Childhood obesity New WHO report with Bremen participation presents latest country data and highlights trends

Childhood overweight and obesity threaten health across the World Health Organization (WHO) European Region and are linked to many noncommunicable diseases, from cardiovascular disease to diabetes and cancer. Today, one in three school-age children in the Region suffers from overweight or obesity, and rates continue to rise in many countries. High-quality data is needed to find better solutions to this problem. Bremen is the first German state to participate.

Kids with Skateboard.

How can childhood obesity be prevented?

The WHO Regional Office for Europe presents a new report from the Childhood Obesity Surveillance Initiative (COSI). The findings are based on the latest data collected in 33 countries in the WHO European Region between 2018 and 2020. In total, nearly 411,000 children aged six to nine years were measured. For the first time, the report includes data from Armenia, Germany [city of Bremen] and Israel - countries that have newly joined COSI.

"Bremen is the first German state to participate in the survey," explains Prof. Dr. Wolfgang Ahrens, head of the Department of Epidemiological Methods and Causal Research and deputy director of the Leibniz Institute for Prevention Research and Epidemiology - BIPS. He adds: "Our primary goal is to set the course for a healthy life course at an early stage. This is exactly what the findings of the COSI report can contribute to. Looking at the data, however, I find it alarming that there has been no reversal of the trend in childhood obesity so far, even though there have been numerous prevention attempts for two decades. We should now focus on finding out which interventions really help against childhood obesity and which don't." The COSI survey is conducted in Bremen jointly by WHO, the state of Bremen and BIPS.

Key findings

Overall, 29 percent of children aged seven to nine years in the participating countries were living with overweight (including obesity). Prevalence was higher among boys (31 percent) than girls (28 percent).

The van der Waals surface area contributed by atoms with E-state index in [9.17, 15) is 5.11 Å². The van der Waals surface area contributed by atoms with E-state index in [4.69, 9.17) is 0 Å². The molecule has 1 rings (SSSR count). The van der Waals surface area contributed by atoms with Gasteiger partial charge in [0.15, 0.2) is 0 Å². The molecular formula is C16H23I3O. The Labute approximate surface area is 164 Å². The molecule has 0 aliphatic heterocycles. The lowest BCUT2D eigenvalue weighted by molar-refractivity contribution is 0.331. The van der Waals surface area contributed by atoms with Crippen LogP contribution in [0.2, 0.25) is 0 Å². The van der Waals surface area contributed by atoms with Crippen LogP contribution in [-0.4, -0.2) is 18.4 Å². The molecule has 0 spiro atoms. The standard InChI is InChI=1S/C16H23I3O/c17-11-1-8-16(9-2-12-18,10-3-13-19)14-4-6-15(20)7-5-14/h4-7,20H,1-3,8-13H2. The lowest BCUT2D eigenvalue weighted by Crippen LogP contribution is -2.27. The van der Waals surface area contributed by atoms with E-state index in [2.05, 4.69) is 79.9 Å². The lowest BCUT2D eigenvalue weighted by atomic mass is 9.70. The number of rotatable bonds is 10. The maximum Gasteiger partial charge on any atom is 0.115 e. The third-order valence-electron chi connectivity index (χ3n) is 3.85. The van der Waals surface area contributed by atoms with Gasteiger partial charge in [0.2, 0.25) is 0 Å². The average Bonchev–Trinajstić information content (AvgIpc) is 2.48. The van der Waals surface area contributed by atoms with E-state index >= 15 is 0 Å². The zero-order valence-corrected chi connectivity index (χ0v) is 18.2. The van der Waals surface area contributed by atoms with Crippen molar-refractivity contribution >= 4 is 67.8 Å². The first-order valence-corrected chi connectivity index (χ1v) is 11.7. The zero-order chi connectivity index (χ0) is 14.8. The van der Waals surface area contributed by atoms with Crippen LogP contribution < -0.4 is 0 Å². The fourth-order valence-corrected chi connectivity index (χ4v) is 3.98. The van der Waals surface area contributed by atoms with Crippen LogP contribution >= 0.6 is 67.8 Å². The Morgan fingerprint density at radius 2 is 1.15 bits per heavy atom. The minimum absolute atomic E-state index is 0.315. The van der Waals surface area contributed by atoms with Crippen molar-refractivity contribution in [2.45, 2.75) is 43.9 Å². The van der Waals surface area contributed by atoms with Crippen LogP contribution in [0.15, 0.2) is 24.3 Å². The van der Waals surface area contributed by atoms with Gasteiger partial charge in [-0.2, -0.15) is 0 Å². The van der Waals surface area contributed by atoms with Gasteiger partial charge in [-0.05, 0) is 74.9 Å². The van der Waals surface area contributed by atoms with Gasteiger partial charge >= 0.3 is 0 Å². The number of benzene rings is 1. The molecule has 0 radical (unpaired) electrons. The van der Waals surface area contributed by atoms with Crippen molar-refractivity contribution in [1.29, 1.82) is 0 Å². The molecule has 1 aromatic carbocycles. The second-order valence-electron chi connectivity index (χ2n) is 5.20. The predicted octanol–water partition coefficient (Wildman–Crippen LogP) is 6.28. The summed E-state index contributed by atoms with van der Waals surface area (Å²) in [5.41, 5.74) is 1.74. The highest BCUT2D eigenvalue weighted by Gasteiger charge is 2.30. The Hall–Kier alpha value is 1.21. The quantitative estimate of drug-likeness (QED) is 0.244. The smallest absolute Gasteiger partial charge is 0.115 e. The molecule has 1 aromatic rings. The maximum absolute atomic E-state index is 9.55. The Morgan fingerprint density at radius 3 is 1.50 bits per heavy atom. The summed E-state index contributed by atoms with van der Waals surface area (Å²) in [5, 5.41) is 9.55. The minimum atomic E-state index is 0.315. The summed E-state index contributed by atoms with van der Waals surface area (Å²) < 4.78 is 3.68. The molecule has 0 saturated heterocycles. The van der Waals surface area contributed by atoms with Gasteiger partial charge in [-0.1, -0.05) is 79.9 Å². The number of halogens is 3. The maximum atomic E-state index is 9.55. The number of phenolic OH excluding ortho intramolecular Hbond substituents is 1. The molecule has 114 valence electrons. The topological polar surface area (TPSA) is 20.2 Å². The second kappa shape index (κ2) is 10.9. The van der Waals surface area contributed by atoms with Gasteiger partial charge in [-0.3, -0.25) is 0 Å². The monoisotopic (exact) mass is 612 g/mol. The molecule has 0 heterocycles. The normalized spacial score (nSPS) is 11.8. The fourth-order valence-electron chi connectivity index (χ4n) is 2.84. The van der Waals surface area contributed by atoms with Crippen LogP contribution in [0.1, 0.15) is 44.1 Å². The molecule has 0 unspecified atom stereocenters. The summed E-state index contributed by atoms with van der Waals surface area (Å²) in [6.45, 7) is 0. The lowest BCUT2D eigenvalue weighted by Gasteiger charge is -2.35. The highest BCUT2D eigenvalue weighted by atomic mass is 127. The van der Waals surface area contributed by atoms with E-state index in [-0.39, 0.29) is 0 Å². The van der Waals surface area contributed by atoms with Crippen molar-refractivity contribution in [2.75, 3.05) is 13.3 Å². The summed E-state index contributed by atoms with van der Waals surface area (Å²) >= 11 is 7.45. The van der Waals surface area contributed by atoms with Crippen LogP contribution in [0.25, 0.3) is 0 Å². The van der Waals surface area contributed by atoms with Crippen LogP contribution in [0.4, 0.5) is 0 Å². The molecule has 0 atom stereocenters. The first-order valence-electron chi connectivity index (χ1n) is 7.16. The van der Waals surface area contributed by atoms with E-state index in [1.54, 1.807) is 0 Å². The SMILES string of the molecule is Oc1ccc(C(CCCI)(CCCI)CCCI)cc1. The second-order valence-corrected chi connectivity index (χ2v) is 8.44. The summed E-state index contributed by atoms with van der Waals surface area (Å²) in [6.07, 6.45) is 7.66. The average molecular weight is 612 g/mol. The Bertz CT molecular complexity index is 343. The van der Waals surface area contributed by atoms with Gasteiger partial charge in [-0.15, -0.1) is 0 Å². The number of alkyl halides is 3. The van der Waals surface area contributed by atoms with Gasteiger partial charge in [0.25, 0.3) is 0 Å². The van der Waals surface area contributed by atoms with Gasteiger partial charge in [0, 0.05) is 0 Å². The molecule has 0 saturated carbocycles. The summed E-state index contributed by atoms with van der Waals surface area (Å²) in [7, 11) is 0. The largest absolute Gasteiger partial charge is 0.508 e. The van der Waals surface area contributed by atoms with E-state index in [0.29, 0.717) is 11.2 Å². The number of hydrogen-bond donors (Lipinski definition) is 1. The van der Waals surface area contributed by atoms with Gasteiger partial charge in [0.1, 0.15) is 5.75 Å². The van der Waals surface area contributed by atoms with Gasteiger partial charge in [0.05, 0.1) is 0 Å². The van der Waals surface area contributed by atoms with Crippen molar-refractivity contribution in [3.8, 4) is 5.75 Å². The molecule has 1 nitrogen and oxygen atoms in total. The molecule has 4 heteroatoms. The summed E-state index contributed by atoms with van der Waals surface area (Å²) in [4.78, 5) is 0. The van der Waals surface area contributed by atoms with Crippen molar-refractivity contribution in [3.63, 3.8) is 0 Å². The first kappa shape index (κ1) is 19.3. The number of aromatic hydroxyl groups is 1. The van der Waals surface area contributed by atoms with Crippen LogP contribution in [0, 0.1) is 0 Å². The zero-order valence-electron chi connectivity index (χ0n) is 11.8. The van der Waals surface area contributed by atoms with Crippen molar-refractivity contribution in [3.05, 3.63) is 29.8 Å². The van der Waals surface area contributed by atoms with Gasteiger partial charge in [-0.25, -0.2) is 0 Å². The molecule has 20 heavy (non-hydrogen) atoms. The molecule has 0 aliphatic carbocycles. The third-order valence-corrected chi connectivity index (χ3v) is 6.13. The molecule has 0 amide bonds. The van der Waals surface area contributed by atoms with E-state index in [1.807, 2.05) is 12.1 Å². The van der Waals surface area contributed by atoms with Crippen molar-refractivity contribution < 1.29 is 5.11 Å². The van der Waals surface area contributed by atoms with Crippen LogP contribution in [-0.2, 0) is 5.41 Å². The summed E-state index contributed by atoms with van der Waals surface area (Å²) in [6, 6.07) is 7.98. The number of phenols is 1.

"The report's findings show that one in three children is still living with overweight or obesity. We need to accelerate our actions to reduce these levels," said Dr. Kremlin Wickramasinghe, director of WHO's European Office for Prevention and Control of Noncommunicable Diseases, among others, which produced the report. "We urgently need better policies that can help us reverse current trends in childhood obesity - especially in the wake of the COVID-19 pandemic, which is considered a dangerous driver of overweight and obesity."

Bremen at European average for overweight

Overall, 28 percent of children aged seven to nine in Bremen lived with overweight (including obesity). At just under one-third, the state is very close to the European average. Children in Cyprus (48 percent), Greece (44 percent) and Italy (41 percent) are most affected by overweight (including obesity). Particularly few overweight children (including obesity) live in Tajikistan (7 percent), Kyrgyzstan (11 percent) and Turkmenistan (12 percent).

Bremen's children eat relatively large amounts of fruit and vegetables

Bremen does better than obesity when it comes to nutrition: 58 percent of children eat fruit every day. This puts the state directly behind the European leaders from Portugal (63 percent), Ireland (61 percent) and Denmark (60 percent). The European average is 43 percent. In terms of the proportion of children who eat vegetables every day, Bremen is also above the European average of 34 percent at 41 percent. The leaders here are also Denmark (57 percent), Portugal (57 percent) and Ireland (45 percent).

The next COSI survey will start in Bremen in the 2022/23 school year, and the researchers are once again hoping for the numerous participation of students and their parents, as well as the support of teachers.

BIPS - health research in the service of people

The population is at the center of our research. As an epidemiological research institute, we see our task as identifying causes of health disorders and developing new concepts for disease prevention. Our research provides the basis for social decisions. It informs the population about health risks and contributes to a healthy living environment.

BIPS is a member of the Leibniz Association, which comprises 97 independent research institutes. The orientation of Leibniz institutes ranges from natural, engineering and environmental sciences to economics, spatial and social sciences and the humanities. Leibniz Institutes are dedicated to socially, economically and ecologically relevant issues. Due to their national importance, the federal and state governments jointly fund the institutes of the Leibniz Association.